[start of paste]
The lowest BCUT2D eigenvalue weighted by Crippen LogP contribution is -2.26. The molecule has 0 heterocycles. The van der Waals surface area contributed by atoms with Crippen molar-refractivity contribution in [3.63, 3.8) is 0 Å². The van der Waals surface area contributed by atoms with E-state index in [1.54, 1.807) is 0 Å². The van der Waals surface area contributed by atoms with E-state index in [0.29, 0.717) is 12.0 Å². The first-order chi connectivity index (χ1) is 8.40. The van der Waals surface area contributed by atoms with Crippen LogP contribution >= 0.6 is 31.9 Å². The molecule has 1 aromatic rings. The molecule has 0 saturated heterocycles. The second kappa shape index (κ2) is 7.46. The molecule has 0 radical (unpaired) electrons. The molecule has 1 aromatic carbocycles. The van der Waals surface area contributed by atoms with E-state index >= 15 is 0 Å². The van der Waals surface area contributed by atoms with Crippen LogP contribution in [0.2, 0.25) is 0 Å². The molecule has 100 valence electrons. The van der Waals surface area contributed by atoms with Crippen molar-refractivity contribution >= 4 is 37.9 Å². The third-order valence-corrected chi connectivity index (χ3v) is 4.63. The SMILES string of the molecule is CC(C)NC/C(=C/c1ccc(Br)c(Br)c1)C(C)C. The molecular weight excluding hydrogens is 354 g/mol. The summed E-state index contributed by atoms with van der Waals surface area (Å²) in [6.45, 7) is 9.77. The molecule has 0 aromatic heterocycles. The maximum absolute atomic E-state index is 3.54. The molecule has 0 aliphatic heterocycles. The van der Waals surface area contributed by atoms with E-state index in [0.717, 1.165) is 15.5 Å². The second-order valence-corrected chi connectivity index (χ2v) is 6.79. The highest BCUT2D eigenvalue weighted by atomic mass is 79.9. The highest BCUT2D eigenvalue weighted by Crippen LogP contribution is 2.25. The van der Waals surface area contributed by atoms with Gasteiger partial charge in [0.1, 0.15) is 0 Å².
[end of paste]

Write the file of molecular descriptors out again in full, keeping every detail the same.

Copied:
The lowest BCUT2D eigenvalue weighted by Crippen LogP contribution is -2.26. The molecule has 0 heterocycles. The van der Waals surface area contributed by atoms with Crippen molar-refractivity contribution in [3.63, 3.8) is 0 Å². The van der Waals surface area contributed by atoms with E-state index in [1.54, 1.807) is 0 Å². The van der Waals surface area contributed by atoms with E-state index in [0.29, 0.717) is 12.0 Å². The first-order chi connectivity index (χ1) is 8.40. The van der Waals surface area contributed by atoms with Crippen LogP contribution >= 0.6 is 31.9 Å². The molecule has 1 aromatic rings. The molecule has 0 saturated heterocycles. The second kappa shape index (κ2) is 7.46. The molecule has 0 radical (unpaired) electrons. The molecule has 1 aromatic carbocycles. The van der Waals surface area contributed by atoms with E-state index >= 15 is 0 Å². The van der Waals surface area contributed by atoms with Crippen LogP contribution in [0.2, 0.25) is 0 Å². The molecule has 100 valence electrons. The van der Waals surface area contributed by atoms with Crippen molar-refractivity contribution >= 4 is 37.9 Å². The third-order valence-corrected chi connectivity index (χ3v) is 4.63. The SMILES string of the molecule is CC(C)NC/C(=C/c1ccc(Br)c(Br)c1)C(C)C. The molecular weight excluding hydrogens is 354 g/mol. The summed E-state index contributed by atoms with van der Waals surface area (Å²) in [6.45, 7) is 9.77. The molecule has 0 aromatic heterocycles. The maximum absolute atomic E-state index is 3.54. The molecule has 0 aliphatic heterocycles. The van der Waals surface area contributed by atoms with E-state index in [0.717, 1.165) is 15.5 Å². The second-order valence-corrected chi connectivity index (χ2v) is 6.79. The highest BCUT2D eigenvalue weighted by atomic mass is 79.9. The highest BCUT2D eigenvalue weighted by Crippen LogP contribution is 2.25. The van der Waals surface area contributed by atoms with Gasteiger partial charge in [0.1, 0.15) is 0 Å².